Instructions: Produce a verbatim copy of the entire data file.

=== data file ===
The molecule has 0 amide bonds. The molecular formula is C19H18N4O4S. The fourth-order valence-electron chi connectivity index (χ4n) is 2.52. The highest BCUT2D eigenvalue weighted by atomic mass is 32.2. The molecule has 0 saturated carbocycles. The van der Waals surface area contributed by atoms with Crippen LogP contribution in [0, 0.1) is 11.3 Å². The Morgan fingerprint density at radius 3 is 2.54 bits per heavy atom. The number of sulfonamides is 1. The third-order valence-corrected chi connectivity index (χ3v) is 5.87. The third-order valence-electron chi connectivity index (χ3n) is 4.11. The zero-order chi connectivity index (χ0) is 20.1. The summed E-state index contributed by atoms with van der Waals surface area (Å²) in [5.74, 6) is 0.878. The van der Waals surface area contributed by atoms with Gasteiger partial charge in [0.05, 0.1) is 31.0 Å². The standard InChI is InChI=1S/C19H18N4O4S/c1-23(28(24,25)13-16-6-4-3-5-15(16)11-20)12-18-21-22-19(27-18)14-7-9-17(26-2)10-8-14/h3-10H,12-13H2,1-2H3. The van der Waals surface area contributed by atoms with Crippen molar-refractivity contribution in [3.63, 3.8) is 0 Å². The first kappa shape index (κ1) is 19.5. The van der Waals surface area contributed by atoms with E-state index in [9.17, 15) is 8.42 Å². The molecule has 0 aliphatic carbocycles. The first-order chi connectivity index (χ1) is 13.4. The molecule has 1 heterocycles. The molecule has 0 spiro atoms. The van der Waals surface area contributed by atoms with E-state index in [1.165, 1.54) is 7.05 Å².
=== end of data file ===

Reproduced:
The molecule has 0 amide bonds. The molecular formula is C19H18N4O4S. The fourth-order valence-electron chi connectivity index (χ4n) is 2.52. The highest BCUT2D eigenvalue weighted by atomic mass is 32.2. The molecule has 0 saturated carbocycles. The van der Waals surface area contributed by atoms with Crippen LogP contribution in [0, 0.1) is 11.3 Å². The Morgan fingerprint density at radius 3 is 2.54 bits per heavy atom. The number of sulfonamides is 1. The third-order valence-corrected chi connectivity index (χ3v) is 5.87. The third-order valence-electron chi connectivity index (χ3n) is 4.11. The zero-order chi connectivity index (χ0) is 20.1. The summed E-state index contributed by atoms with van der Waals surface area (Å²) in [5.74, 6) is 0.878. The van der Waals surface area contributed by atoms with Gasteiger partial charge in [0.05, 0.1) is 31.0 Å². The standard InChI is InChI=1S/C19H18N4O4S/c1-23(28(24,25)13-16-6-4-3-5-15(16)11-20)12-18-21-22-19(27-18)14-7-9-17(26-2)10-8-14/h3-10H,12-13H2,1-2H3. The van der Waals surface area contributed by atoms with Crippen molar-refractivity contribution in [3.63, 3.8) is 0 Å². The first kappa shape index (κ1) is 19.5. The van der Waals surface area contributed by atoms with E-state index in [9.17, 15) is 8.42 Å². The molecule has 0 aliphatic carbocycles. The first-order chi connectivity index (χ1) is 13.4. The molecule has 1 heterocycles. The molecule has 0 spiro atoms. The van der Waals surface area contributed by atoms with E-state index in [1.165, 1.54) is 7.05 Å².